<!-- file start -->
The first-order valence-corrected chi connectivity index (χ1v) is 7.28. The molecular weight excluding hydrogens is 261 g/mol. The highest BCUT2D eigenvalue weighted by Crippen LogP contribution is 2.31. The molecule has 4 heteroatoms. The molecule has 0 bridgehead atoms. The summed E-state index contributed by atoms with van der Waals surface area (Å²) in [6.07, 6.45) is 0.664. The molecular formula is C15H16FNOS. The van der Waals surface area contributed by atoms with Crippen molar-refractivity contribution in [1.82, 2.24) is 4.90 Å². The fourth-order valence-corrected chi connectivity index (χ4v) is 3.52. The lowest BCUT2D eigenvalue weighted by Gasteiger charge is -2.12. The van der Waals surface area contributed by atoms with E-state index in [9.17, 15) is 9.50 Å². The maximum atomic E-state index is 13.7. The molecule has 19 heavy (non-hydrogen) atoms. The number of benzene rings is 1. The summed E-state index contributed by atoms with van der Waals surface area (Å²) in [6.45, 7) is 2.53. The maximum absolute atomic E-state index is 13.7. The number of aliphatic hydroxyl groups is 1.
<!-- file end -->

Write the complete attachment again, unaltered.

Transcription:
The first-order valence-corrected chi connectivity index (χ1v) is 7.28. The molecular weight excluding hydrogens is 261 g/mol. The highest BCUT2D eigenvalue weighted by Crippen LogP contribution is 2.31. The molecule has 4 heteroatoms. The molecule has 0 bridgehead atoms. The summed E-state index contributed by atoms with van der Waals surface area (Å²) in [6.07, 6.45) is 0.664. The molecular formula is C15H16FNOS. The van der Waals surface area contributed by atoms with Crippen molar-refractivity contribution in [1.82, 2.24) is 4.90 Å². The fourth-order valence-corrected chi connectivity index (χ4v) is 3.52. The lowest BCUT2D eigenvalue weighted by Gasteiger charge is -2.12. The van der Waals surface area contributed by atoms with E-state index in [9.17, 15) is 9.50 Å². The maximum atomic E-state index is 13.7. The molecule has 19 heavy (non-hydrogen) atoms. The number of benzene rings is 1. The summed E-state index contributed by atoms with van der Waals surface area (Å²) in [6.45, 7) is 2.53. The maximum absolute atomic E-state index is 13.7. The number of aliphatic hydroxyl groups is 1.